Some of that has already started to happen. The E. W. Scripps Company, which owns dozens of local broadcast stations and a handful of digital broadcast networks, recently launched Scripps Sports, a division whose business goal is to bring back as much live sports programming to free, over-the-air television as possible. Since its launch, Scripps has already clinched national and local market telecast rights to Women's National Basketball Association (WNBA) games, as well as local broadcast rights to games played by the National Hockey League's Vegas Golden Knights franchise for its local TV stations in Las Vegas.

Like other entertainment moguls, Murdoch conceded that the future of live sports and news is obviously rooted in streaming, but said the value proposition for putting live news and sports on a traditional pay TV package is still, overwhelmingly, the better business decision.

"At the moment, if you want to watch all the sports you can possibly watch, you want to get every sport in America, you want to pay the lowest price for it, with the least amount of friction, without having to swap in and out of services...the best service you have is a traditional cable pay TV bundle or satellite pay TV bundle," Murdoch affirmed. "Having said that, technology has changed, behaviors change, and as it changes, we think we can give premium sports and the number one news business in the country, we will be on every scaled platform not relying on what technology that's delivered in. Whatever technology that is, whether it's a streaming service, cable TV service or satellite service or other service that we haven't invented yet, our brands will be integral to any business at scale, regardless of the technology."

And Fox is not ignoring the streaming landscape altogether: It has Tubi, a general entertainment service that is free to access and has more than paid for itself since the company plunked down $440 million for the operation three years ago. Tubi took the spotlight at Fox's recent Upfronts presentation, with the company touting more than 55,000 hours of content on the service, more than what is offered on Netflix.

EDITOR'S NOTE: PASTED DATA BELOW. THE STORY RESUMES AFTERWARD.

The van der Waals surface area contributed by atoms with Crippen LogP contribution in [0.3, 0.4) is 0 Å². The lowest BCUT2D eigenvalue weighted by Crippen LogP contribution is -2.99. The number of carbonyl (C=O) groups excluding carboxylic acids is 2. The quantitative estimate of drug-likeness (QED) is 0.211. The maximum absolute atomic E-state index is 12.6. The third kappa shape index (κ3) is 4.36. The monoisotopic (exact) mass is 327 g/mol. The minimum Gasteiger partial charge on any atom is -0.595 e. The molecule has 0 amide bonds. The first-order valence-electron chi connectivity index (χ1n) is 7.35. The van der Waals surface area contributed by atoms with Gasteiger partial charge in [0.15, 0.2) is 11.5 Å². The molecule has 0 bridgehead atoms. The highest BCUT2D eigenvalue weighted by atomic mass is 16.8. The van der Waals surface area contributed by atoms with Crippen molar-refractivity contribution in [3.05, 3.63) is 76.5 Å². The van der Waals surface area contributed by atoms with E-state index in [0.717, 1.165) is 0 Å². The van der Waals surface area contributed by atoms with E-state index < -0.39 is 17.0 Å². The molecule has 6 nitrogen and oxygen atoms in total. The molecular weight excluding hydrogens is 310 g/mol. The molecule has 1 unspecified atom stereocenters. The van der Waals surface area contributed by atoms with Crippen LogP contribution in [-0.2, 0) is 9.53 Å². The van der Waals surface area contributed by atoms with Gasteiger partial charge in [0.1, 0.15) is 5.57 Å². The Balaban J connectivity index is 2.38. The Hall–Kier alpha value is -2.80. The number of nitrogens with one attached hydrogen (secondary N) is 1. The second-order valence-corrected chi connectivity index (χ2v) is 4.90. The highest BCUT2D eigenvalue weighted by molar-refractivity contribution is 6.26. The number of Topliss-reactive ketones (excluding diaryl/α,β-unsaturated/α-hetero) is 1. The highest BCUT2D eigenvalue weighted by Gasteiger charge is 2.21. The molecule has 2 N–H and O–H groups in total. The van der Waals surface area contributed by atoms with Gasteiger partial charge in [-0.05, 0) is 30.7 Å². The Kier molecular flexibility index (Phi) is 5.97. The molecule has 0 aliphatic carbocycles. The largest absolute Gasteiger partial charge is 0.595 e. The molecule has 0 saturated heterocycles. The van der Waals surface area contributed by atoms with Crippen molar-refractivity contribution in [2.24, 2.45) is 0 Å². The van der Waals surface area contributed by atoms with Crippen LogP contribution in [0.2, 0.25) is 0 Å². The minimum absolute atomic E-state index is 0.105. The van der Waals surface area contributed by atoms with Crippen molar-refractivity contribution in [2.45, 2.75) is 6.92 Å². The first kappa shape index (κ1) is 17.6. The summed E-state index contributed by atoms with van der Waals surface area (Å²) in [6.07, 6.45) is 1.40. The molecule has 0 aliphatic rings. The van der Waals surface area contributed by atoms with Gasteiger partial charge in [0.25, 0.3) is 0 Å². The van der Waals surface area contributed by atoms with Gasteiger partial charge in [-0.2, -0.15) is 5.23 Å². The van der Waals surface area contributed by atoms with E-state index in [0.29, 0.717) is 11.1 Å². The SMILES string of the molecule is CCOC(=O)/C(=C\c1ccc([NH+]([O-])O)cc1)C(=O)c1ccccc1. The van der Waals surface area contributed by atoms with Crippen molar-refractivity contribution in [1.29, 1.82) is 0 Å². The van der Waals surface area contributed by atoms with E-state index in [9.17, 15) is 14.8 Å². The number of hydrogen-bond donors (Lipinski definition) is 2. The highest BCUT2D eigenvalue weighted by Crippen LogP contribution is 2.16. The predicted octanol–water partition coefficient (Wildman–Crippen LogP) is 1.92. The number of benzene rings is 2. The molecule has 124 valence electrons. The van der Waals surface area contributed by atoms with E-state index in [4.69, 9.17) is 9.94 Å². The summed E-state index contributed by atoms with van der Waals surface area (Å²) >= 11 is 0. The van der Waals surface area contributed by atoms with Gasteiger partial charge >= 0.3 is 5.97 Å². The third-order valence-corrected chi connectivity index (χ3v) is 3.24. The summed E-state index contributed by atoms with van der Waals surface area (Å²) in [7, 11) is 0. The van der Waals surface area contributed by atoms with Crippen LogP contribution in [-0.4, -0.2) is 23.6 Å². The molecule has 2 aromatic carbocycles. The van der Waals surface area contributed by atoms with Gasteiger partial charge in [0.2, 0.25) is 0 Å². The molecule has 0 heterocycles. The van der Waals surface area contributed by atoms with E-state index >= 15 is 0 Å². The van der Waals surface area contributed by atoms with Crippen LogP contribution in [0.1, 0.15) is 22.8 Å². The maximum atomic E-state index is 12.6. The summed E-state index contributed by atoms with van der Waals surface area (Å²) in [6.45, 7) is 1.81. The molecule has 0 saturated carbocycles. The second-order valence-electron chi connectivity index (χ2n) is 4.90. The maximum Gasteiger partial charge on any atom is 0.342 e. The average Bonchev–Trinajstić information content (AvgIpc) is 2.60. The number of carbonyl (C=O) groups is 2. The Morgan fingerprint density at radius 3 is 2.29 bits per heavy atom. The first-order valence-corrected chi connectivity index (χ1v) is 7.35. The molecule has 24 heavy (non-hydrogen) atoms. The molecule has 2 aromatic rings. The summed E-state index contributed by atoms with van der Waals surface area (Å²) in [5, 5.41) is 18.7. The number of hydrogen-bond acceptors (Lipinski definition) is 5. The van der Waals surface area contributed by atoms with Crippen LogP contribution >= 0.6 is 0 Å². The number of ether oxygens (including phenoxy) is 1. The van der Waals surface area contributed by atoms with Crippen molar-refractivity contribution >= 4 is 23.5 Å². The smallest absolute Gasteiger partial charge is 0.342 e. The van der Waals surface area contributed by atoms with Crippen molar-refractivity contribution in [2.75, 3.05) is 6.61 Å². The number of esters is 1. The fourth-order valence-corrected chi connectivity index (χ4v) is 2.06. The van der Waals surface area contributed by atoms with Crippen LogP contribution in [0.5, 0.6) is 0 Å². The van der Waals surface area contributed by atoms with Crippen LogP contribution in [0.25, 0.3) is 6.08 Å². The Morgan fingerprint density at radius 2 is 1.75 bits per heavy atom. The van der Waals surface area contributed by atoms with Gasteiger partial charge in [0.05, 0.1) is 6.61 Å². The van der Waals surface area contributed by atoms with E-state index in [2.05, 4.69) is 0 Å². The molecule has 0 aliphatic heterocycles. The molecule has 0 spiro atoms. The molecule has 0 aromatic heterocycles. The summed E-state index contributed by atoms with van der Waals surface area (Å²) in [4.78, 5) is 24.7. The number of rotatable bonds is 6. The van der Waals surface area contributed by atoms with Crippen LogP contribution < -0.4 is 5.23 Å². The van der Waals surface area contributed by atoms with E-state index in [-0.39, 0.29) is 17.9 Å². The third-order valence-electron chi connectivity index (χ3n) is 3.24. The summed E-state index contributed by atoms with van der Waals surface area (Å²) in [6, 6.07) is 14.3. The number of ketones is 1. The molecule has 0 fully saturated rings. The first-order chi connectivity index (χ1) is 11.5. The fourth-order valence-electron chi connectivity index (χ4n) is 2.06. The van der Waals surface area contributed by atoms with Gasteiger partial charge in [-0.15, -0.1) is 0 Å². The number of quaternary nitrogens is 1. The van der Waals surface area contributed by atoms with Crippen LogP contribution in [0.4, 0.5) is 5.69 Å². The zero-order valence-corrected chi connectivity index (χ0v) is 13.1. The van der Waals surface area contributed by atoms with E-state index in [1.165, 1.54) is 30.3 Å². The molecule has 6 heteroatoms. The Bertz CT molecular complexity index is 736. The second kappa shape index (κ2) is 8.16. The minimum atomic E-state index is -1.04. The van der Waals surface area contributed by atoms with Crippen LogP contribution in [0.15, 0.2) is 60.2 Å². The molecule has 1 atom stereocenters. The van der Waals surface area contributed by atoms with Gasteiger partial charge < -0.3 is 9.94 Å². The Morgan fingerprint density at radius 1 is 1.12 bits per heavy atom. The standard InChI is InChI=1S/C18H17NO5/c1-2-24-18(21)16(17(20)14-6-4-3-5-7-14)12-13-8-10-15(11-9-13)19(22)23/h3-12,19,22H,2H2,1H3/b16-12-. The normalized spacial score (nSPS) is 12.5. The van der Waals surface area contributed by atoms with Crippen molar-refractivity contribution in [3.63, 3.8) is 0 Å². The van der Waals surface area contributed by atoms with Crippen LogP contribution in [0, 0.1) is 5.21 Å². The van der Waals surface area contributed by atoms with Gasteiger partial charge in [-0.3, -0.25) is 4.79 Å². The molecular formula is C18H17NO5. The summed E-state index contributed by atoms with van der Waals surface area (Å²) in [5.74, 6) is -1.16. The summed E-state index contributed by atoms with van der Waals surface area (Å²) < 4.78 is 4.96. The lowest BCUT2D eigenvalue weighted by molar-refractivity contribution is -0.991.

Murdoch said Fox will continue to invest "modestly" in Tubi's entertainment offerings, to the tune of $200 million to $300 million every year, and that advertisers see Tubi as a value add in terms of price and reach when taken with its broadcast and cable assets (Murdoch said advertisers aren't required to buy Tubi inventory if they want access to broadcast and cable channels, and vice versa).

"We find that Tubi...we add anywhere from 75 percent to 90 percent reach compared to traditional linear ad buy when you add Tubi to that," Murdoch affirmed. "Tubi's audience is younger, very diverse and very engaged with the product. So it's a great asset for us to have, and it's a great asset for our clients to utilize, and they are."

Tubi's high engagement coupled with its attractive ad inventory for buyers helped boost streaming revenue by 30% during its most-recent financial quarter, with the company reporting $170 million in operating income. Fox has been so impressed with Tubi's performance in the three years since its acquisition that it recently launched a new digital division, called Tubi Media Group, which is oriented in large part around the service.

"The revenue growth profile of Tubi is off the charts. It's growing like a weed," Murdoch said. "It's growing like a weed first because our key metric, which is total viewing time, continues to grow and outpace revenue growth. What that means is, we've got more and more availabilities to offer our advertisers and our clients, and we have more monetize those availabilities further."